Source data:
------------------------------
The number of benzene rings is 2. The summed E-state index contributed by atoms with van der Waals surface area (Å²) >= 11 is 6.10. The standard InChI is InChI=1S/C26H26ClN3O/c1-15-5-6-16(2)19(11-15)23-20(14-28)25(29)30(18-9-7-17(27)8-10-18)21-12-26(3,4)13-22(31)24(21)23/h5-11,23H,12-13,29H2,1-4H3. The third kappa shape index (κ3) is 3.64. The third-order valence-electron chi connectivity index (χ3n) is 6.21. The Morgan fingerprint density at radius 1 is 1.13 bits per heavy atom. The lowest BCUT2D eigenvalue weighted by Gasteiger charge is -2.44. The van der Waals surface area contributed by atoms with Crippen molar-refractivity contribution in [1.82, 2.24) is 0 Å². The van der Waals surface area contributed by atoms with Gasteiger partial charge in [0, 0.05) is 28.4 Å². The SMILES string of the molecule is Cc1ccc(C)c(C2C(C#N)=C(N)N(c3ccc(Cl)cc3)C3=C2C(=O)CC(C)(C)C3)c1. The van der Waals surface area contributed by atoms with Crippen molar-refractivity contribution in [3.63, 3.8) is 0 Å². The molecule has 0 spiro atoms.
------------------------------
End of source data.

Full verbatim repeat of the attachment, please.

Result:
The number of benzene rings is 2. The summed E-state index contributed by atoms with van der Waals surface area (Å²) >= 11 is 6.10. The standard InChI is InChI=1S/C26H26ClN3O/c1-15-5-6-16(2)19(11-15)23-20(14-28)25(29)30(18-9-7-17(27)8-10-18)21-12-26(3,4)13-22(31)24(21)23/h5-11,23H,12-13,29H2,1-4H3. The third kappa shape index (κ3) is 3.64. The third-order valence-electron chi connectivity index (χ3n) is 6.21. The Morgan fingerprint density at radius 1 is 1.13 bits per heavy atom. The lowest BCUT2D eigenvalue weighted by Gasteiger charge is -2.44. The van der Waals surface area contributed by atoms with Crippen molar-refractivity contribution in [1.82, 2.24) is 0 Å². The van der Waals surface area contributed by atoms with Gasteiger partial charge in [0, 0.05) is 28.4 Å². The SMILES string of the molecule is Cc1ccc(C)c(C2C(C#N)=C(N)N(c3ccc(Cl)cc3)C3=C2C(=O)CC(C)(C)C3)c1. The van der Waals surface area contributed by atoms with Crippen molar-refractivity contribution in [3.63, 3.8) is 0 Å². The molecule has 0 spiro atoms.